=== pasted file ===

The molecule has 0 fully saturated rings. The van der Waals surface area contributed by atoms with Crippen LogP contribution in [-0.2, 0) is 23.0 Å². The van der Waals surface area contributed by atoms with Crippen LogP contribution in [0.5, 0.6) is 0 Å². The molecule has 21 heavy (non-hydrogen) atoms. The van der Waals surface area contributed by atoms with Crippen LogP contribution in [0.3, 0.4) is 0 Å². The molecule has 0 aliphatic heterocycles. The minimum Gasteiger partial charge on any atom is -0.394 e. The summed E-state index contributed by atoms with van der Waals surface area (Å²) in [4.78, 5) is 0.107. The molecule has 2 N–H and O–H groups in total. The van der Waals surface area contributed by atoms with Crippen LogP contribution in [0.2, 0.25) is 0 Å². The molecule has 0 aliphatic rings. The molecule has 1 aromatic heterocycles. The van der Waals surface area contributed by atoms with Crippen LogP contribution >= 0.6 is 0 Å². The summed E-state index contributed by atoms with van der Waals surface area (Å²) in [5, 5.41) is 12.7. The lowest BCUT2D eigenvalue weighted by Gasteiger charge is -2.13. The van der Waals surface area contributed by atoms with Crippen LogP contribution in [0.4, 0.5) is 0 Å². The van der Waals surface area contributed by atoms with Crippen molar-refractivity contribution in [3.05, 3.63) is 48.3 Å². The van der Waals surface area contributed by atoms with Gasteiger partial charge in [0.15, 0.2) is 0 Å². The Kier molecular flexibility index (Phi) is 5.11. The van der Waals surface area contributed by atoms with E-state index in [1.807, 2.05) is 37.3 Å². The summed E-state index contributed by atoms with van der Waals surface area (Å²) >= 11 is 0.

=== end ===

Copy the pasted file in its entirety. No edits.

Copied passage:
The molecule has 0 fully saturated rings. The van der Waals surface area contributed by atoms with Crippen LogP contribution in [-0.2, 0) is 23.0 Å². The van der Waals surface area contributed by atoms with Crippen LogP contribution in [0.5, 0.6) is 0 Å². The molecule has 21 heavy (non-hydrogen) atoms. The van der Waals surface area contributed by atoms with Crippen LogP contribution in [0.3, 0.4) is 0 Å². The molecule has 0 aliphatic heterocycles. The minimum Gasteiger partial charge on any atom is -0.394 e. The summed E-state index contributed by atoms with van der Waals surface area (Å²) in [4.78, 5) is 0.107. The molecule has 2 N–H and O–H groups in total. The van der Waals surface area contributed by atoms with Crippen LogP contribution in [0.2, 0.25) is 0 Å². The molecule has 0 aliphatic rings. The molecule has 1 aromatic heterocycles. The van der Waals surface area contributed by atoms with Crippen LogP contribution >= 0.6 is 0 Å². The summed E-state index contributed by atoms with van der Waals surface area (Å²) in [5, 5.41) is 12.7. The lowest BCUT2D eigenvalue weighted by Gasteiger charge is -2.13. The van der Waals surface area contributed by atoms with Crippen LogP contribution in [0.4, 0.5) is 0 Å². The van der Waals surface area contributed by atoms with Crippen molar-refractivity contribution in [3.05, 3.63) is 48.3 Å². The van der Waals surface area contributed by atoms with Gasteiger partial charge in [0.15, 0.2) is 0 Å². The Kier molecular flexibility index (Phi) is 5.11. The van der Waals surface area contributed by atoms with E-state index in [1.807, 2.05) is 37.3 Å². The summed E-state index contributed by atoms with van der Waals surface area (Å²) >= 11 is 0.